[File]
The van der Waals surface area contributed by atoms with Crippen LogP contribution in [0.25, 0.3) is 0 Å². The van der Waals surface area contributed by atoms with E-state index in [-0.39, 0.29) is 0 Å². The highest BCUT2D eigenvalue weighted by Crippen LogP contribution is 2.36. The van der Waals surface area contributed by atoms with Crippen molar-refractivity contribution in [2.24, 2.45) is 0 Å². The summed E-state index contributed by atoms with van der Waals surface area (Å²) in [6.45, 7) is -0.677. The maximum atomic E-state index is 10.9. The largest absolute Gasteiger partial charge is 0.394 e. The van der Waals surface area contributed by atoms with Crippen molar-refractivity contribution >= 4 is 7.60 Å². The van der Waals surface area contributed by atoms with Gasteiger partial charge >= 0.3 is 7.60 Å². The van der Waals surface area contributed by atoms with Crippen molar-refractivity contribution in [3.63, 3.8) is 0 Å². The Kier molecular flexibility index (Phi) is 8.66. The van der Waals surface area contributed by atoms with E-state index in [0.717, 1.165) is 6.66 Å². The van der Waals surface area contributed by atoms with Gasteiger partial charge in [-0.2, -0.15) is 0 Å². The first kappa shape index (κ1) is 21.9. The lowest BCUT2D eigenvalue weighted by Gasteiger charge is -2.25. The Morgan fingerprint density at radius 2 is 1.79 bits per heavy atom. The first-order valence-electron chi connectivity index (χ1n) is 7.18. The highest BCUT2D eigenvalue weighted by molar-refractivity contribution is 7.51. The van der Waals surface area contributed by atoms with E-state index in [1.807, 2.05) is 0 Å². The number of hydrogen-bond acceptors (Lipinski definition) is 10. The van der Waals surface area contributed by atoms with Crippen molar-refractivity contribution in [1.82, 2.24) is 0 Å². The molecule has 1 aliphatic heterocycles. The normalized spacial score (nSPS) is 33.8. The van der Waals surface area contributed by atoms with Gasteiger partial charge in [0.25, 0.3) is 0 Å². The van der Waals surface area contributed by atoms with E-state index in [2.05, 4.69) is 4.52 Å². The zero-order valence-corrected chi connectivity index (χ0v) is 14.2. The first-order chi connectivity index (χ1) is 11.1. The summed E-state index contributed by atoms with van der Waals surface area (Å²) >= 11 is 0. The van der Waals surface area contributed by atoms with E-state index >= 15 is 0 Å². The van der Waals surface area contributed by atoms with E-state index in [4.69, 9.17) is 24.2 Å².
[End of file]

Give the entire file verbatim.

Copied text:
The van der Waals surface area contributed by atoms with Crippen LogP contribution in [0.25, 0.3) is 0 Å². The van der Waals surface area contributed by atoms with E-state index in [-0.39, 0.29) is 0 Å². The highest BCUT2D eigenvalue weighted by Crippen LogP contribution is 2.36. The van der Waals surface area contributed by atoms with Crippen molar-refractivity contribution in [2.24, 2.45) is 0 Å². The summed E-state index contributed by atoms with van der Waals surface area (Å²) in [6.45, 7) is -0.677. The maximum atomic E-state index is 10.9. The largest absolute Gasteiger partial charge is 0.394 e. The van der Waals surface area contributed by atoms with Crippen molar-refractivity contribution >= 4 is 7.60 Å². The van der Waals surface area contributed by atoms with Gasteiger partial charge >= 0.3 is 7.60 Å². The van der Waals surface area contributed by atoms with Crippen molar-refractivity contribution in [3.63, 3.8) is 0 Å². The Kier molecular flexibility index (Phi) is 8.66. The van der Waals surface area contributed by atoms with E-state index in [0.717, 1.165) is 6.66 Å². The van der Waals surface area contributed by atoms with Gasteiger partial charge in [-0.2, -0.15) is 0 Å². The first kappa shape index (κ1) is 21.9. The lowest BCUT2D eigenvalue weighted by Gasteiger charge is -2.25. The Morgan fingerprint density at radius 2 is 1.79 bits per heavy atom. The first-order valence-electron chi connectivity index (χ1n) is 7.18. The highest BCUT2D eigenvalue weighted by molar-refractivity contribution is 7.51. The van der Waals surface area contributed by atoms with E-state index in [1.807, 2.05) is 0 Å². The number of hydrogen-bond acceptors (Lipinski definition) is 10. The van der Waals surface area contributed by atoms with Crippen molar-refractivity contribution in [1.82, 2.24) is 0 Å². The molecule has 1 aliphatic heterocycles. The normalized spacial score (nSPS) is 33.8. The van der Waals surface area contributed by atoms with Gasteiger partial charge in [0.25, 0.3) is 0 Å². The van der Waals surface area contributed by atoms with E-state index in [2.05, 4.69) is 4.52 Å². The zero-order valence-corrected chi connectivity index (χ0v) is 14.2. The first-order chi connectivity index (χ1) is 11.1. The summed E-state index contributed by atoms with van der Waals surface area (Å²) >= 11 is 0. The van der Waals surface area contributed by atoms with E-state index >= 15 is 0 Å². The van der Waals surface area contributed by atoms with E-state index in [4.69, 9.17) is 24.2 Å².